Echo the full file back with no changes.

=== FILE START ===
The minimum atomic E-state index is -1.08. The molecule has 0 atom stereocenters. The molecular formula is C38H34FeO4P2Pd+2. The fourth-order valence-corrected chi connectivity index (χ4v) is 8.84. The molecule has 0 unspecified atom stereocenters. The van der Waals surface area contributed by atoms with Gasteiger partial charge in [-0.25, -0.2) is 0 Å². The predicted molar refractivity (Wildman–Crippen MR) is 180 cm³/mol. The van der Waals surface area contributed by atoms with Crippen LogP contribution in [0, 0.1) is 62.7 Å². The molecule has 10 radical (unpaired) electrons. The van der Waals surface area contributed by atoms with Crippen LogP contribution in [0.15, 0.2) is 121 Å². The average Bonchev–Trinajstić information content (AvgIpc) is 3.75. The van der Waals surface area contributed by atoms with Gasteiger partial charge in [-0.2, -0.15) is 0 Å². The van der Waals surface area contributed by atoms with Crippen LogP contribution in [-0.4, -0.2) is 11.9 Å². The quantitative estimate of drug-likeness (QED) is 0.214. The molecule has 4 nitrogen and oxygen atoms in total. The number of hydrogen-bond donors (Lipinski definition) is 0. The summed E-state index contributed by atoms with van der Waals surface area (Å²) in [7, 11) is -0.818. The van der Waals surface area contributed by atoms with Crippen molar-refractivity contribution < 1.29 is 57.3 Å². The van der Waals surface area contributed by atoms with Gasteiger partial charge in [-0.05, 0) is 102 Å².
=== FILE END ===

The minimum atomic E-state index is -1.08. The molecule has 0 atom stereocenters. The molecular formula is C38H34FeO4P2Pd+2. The fourth-order valence-corrected chi connectivity index (χ4v) is 8.84. The molecule has 0 unspecified atom stereocenters. The van der Waals surface area contributed by atoms with Gasteiger partial charge in [-0.25, -0.2) is 0 Å². The predicted molar refractivity (Wildman–Crippen MR) is 180 cm³/mol. The van der Waals surface area contributed by atoms with Crippen LogP contribution in [0, 0.1) is 62.7 Å². The molecule has 10 radical (unpaired) electrons. The van der Waals surface area contributed by atoms with Crippen LogP contribution in [0.15, 0.2) is 121 Å². The average Bonchev–Trinajstić information content (AvgIpc) is 3.75. The van der Waals surface area contributed by atoms with Gasteiger partial charge in [-0.2, -0.15) is 0 Å². The van der Waals surface area contributed by atoms with Crippen LogP contribution in [-0.4, -0.2) is 11.9 Å². The quantitative estimate of drug-likeness (QED) is 0.214. The molecule has 4 nitrogen and oxygen atoms in total. The number of hydrogen-bond donors (Lipinski definition) is 0. The summed E-state index contributed by atoms with van der Waals surface area (Å²) in [7, 11) is -0.818. The van der Waals surface area contributed by atoms with Crippen molar-refractivity contribution < 1.29 is 57.3 Å². The van der Waals surface area contributed by atoms with Gasteiger partial charge in [-0.05, 0) is 102 Å².